Friday, May 05, 2006
# Posted 8:16 AM by Ariel David Adesnik
The universally held--but virtually unquestioned--assumption is that illegal immigrants make up a discrete and problematic group, whereas legal immigrants are a benign or even beneficial presence. But this sharp dichotomy is fundamentally misleading...That's because the problems facing us do not stem exclusively from illegal immigration, but from immigration itself...The editors at TNR love nothing more than an argument that's both counterinuitive and that makes a hash of the usual left-right partisan politics. This article delivers on all front.
Although I don't know much about immigration beyond what I read in the papers, I still wonder whether the article's authors are too quick to erase the distinction between legal and illegal immigrants. For example, a police officer in my neighboorhood told me a few months ago that illegal immigrants are often the targets of street crime, since muggers assume that they tend to carry a lot of cash.
That sort of evidence is entirely anecdotal, but it's the kind of thing I'd like to hear more about before accepting that legal-illegal distinction isn't as useful as we think. (8) opinions -- Add your opinion
while i usually like TNR, let me disagree.
lawfulness matters, quite apart from costs and benefits.
Take taxes as an example. The cost of tax evasion is less money in the treasury. The same could be said about legal tax avoidance. But I insist the govt enforce laws against tax evasion - the proper level of legal tax loopholes is another issue.
That could be applied to a hundred other issues. Yes weighing costs and benefits of laws is a good idea. But its meaningless if we cant enforce the laws we do have.
"Americans want to believe that immigrants come here to stay...
this is, at best, a half-truth that ignores the fact that immigrants do not typically arrive here intending to settle down..."Left to their own devices, most Mexican immigrants would work in the United States only sporadically and for limited periods of time." [Princeton sociologist Douglas] Massey emphasizes that even those with legal documents don't necessarily intend to stay.
While Massey is correct to say that the set of people who don't wish to stay is not a subset of illegal immigrants, I feel fairly confident in asserting that there's a much much higher percentage of illegals who don't wish to stay than there are legals who don't wish to stay.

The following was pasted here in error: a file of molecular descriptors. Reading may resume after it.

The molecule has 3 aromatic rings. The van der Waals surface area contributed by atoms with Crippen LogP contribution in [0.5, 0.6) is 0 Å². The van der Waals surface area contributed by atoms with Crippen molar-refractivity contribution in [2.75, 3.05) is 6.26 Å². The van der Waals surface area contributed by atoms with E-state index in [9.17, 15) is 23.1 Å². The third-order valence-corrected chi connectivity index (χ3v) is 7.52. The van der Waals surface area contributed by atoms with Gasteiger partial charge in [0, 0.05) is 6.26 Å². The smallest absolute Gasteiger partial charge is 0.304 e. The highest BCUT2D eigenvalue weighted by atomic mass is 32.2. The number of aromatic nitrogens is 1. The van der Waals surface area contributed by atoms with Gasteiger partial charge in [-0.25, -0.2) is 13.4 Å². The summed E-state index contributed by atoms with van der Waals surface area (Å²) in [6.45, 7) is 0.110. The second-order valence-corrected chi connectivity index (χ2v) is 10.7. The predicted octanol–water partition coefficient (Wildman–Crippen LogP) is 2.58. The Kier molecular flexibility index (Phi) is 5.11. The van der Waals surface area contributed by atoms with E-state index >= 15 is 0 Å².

I'm ignoring F1/H1B visas here because we don't typically refer to them as immigrants because their status is granted on the basis of a deadline when they have to leave (or get a green card, but green cards almost always mean you intend to stay.)
I should also point out that the particular problem with immigrants not wishing to stay in the US means that they have significantly reduced incentive to assimilate thereby exacerbating cultural problems.
In brief, I agree with some of the points in the excerpt (e.g., it's the culture, stupid), but I think the illegal/legal dichotomy is still useful for identifying the immigrants who are most problematic culturally.
I think the author is quite wrong in minimizing the difference between legal and illegal immigrants.
1. The two groups aren't particularly similar. Legal immigrants, esp. those with H-1B visas, presumably have a much higher proportion of skilled, professional workers. This matters in terms of their income, and thus in terms of how much they'll pay in taxes.
2. Illegal immigrants are, pretty much by definition, much more inclined to commit crimes; in fact, the crime rate is 100% among them. It seems likely that their crime rate is far higher for other crimes as well (i.e. not counting the crime of being in the US illegally), especially since legal immigrants are screened, and those who have committed (some/serious) crimes are largely kept out.
3. Illegal immigrants frequently work off the books, so they won't be paying (directly or indirectly, by their employers) taxes to a far greater extent than legal immigrants.
4. Assuming illegal immigrants are less likely to own real estate and to live in poorer conditions than legal immigrants, they will also be paying significantly less in property taxes (which largely fund schools).
Fred, you're an idiot. H1B wokers are expressly, and legally, "NON IMMIGRANT WORKERS"; outside of getting a green card they are not immigrants. Of course some of them overstay their visas, but the only problem with H1B workers in sometimes fraud in their applications (Language technicans for Dunkin Donuts)